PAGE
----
Protests began in Moldova last summer and took place in different regions of the country. Demonstrators blame authorities for being unable to cope with rising prices, as well for the record inflation rate of 30% by 2022.
Last year, similar rallies in Chisinau ended in clashes with the police, who did not allow demonstrators into the center of Chisinau. In October 2022, the police violently dispersed a tent camp that was deployed in the square between the parliament and the presidential administration buildings. Natalia Gavrilita resigned as prime minister in February against the background of the unrest.
- US lawmakers worry about stolen arms in Ukraine. The US Defense Department’s Inspector General told lawmakers on February 28, that according to recent revelations, a scrutiny of U.S. arms and other military aid flowing to Ukraine has increased.
Robert Storch, who spent years working to uncover corruption in Ukraine long before Zelenskyy became president, told the House Armed Services Committee that the country’s top leaders have promised to remain tightly focused on the issue of corruption. Robert Storch noted: “You know, I've worked the Ukraine issue now for about nine years and in our engagements over that entire period, corruption was the No. 1 issue we raised with Ukrainian officials”.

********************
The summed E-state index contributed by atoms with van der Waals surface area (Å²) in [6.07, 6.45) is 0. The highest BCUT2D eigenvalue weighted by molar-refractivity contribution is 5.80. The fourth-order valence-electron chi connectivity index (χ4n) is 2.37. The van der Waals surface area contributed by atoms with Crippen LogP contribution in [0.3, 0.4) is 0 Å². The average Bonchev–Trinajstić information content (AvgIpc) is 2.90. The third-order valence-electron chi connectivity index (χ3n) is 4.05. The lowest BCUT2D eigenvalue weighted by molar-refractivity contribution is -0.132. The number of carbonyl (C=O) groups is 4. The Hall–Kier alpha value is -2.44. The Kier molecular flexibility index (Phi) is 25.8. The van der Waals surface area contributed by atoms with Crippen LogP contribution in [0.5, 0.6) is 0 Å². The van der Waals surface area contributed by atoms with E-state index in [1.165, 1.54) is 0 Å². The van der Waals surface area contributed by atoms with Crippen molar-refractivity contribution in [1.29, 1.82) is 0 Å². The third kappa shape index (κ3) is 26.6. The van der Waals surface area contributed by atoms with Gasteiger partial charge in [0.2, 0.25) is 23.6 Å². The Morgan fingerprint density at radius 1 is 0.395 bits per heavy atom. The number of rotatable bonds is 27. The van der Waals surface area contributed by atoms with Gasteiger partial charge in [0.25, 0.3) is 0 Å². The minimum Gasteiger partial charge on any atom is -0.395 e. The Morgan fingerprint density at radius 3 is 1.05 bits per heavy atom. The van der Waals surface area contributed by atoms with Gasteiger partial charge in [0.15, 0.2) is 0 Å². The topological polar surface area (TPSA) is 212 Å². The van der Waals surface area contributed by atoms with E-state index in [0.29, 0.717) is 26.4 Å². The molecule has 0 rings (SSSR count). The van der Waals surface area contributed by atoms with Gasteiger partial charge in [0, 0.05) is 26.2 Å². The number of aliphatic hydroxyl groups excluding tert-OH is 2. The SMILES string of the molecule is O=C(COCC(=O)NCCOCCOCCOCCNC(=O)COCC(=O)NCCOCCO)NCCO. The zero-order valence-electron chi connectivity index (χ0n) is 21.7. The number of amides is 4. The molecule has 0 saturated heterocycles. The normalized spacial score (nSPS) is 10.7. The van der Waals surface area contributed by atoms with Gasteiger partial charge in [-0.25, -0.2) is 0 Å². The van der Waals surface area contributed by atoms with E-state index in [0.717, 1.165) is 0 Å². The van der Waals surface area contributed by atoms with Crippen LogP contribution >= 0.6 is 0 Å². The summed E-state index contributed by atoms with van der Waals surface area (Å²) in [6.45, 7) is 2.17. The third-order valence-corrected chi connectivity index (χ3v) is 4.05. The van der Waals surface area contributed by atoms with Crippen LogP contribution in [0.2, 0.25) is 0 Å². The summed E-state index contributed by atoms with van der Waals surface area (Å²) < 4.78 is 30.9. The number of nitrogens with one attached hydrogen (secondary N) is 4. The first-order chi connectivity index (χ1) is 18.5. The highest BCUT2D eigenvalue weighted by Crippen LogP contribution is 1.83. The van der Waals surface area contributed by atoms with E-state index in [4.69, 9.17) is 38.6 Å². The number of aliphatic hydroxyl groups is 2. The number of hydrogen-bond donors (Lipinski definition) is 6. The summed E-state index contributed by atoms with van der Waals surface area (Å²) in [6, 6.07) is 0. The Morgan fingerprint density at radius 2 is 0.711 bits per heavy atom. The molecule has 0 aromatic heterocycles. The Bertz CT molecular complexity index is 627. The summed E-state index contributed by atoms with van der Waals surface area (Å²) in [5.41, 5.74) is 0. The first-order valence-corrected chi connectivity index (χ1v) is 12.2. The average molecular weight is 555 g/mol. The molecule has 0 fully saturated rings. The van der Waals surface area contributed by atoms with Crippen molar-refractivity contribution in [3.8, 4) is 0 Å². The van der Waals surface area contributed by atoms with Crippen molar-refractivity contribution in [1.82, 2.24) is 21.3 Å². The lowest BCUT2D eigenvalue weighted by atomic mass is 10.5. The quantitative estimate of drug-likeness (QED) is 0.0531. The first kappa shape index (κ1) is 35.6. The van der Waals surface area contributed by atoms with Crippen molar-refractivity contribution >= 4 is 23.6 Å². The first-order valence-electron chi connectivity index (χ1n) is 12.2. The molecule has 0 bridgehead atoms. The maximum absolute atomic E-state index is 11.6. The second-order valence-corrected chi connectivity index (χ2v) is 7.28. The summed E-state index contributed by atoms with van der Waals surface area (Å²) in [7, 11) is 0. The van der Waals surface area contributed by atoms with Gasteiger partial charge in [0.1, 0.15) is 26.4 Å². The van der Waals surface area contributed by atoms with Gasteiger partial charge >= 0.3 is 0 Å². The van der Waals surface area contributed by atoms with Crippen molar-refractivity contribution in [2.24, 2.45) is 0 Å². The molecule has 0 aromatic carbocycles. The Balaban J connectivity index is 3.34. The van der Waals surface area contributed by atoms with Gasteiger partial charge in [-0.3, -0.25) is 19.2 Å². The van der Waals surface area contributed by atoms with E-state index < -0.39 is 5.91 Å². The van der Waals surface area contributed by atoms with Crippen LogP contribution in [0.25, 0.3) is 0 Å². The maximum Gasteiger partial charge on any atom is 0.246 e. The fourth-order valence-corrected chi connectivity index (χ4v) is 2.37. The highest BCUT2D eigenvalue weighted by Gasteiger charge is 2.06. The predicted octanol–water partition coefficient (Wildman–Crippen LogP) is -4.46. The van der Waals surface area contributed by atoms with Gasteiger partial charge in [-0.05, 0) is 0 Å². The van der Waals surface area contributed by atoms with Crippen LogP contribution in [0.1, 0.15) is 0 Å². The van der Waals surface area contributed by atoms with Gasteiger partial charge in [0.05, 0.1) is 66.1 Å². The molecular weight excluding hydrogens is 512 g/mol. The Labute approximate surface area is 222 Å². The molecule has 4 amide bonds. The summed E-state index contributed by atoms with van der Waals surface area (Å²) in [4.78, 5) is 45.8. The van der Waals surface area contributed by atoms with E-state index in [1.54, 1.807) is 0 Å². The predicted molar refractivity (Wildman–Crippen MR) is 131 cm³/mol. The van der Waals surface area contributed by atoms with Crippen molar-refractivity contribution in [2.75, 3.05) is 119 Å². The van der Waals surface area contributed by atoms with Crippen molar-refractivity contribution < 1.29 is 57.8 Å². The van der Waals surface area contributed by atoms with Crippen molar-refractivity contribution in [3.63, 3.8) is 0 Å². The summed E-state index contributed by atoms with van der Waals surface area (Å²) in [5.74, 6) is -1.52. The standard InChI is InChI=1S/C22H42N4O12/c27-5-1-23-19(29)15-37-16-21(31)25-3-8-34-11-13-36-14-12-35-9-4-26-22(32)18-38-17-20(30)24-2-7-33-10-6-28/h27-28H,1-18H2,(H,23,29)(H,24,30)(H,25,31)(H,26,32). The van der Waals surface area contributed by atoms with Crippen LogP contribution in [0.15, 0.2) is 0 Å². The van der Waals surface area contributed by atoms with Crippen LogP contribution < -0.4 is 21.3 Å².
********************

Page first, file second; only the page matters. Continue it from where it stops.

Still, Storch said, “We're in the trust-but-verify business.” He also noted that his office is working with partners to make sure that there aren't any gaps with regard to the different types of assistance that are being provided.